Xaviant, developer of Battle Royale title The Culling 2 has tweeted that it will be having “some admittedly difficult discussions about the future of our studio”, following a 48-hour launch period in which the game’s active userbase dwindled to single digits.
The Culling 2 released on Tuesday, July 10th, and was immediately besieged by series fans upset that Xaviant had turned its attention to a sequel a little over nine months after its generally well-received predecessor left Steam early access.
The game is currently ranked “Mostly Negative” on its Steam reviews page, with users lambasting the sequel for its reportedly poor launch state, and calling it a “cash grab” following its change in direction; The Culling 2 ditches the first game’s intimate scope, and unique mix of survival-style crafting and melee-focussed combat, in favour of a more traditional guns-and-glory Battle Royale template, akin to a PUBG/H1Z1 hybrid.
Its poor reception was reflected by its active user base. Mere hours after The Culling 2 released, users playing the game peaked at 249, and in the last 24 hours, according to Steam Charts, The Culling 2 had an average of just two players online – some considerable way below the fifty required for a single match. By way of contrast, the original Culling has an all-time peak of 12,622 active users, with 16 playing in the last 24 hours.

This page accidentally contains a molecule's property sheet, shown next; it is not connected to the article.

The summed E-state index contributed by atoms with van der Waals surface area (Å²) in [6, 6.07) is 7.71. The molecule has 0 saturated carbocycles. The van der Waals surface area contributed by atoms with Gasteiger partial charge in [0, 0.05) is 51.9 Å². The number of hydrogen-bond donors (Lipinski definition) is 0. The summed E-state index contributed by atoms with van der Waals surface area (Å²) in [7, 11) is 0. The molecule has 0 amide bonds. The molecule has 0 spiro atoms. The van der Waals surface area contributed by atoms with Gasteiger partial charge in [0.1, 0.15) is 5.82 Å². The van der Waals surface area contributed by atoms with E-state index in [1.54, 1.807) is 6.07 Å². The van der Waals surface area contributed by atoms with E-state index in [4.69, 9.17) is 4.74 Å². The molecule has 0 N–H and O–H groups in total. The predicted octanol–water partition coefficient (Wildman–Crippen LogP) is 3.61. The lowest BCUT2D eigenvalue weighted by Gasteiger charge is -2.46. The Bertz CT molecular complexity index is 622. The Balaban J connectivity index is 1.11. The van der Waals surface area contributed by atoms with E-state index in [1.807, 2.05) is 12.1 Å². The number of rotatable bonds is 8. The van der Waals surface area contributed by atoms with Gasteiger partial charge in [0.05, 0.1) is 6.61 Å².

Although Steam’s user reviews might offer some indication as to why fans haven’t embraced The Culling 2 with open arms, its broader failure can likely be at least in part attributed to Xaviant’s exceptionally poor release timing. Its Battle Royale sequel launched at £16.99, only two days before season 5 of Epic’s all-conquering (and, importantly, free-to-play) Fortnite.
Unsurprisingly, The Culling 2’s fortunes have not improved, prompting its developer to post a statement to its Twitter feed. “It’s time for us here at Xaviant to come together for some much needed soul searching and to have some admittedly difficult discussions about the future of our studio,” it said, before concluding, “We’ll talk soon”.
Despite the likes of The Culling 2 and Cliff Bleszinski’s 80s-inspired Radical Heights struggling to find traction in a market dominated by Fortnite and PUBG, many are still hoping to capitalise on the Battle Royale craze. Paladins developer Hi-Rez recently launched its standalone last-person-standing Realm Royale, while Dying Light, Battlefield 5, and Call of Duty: Black Ops 4 are all introducing Battle Royale modes later this year.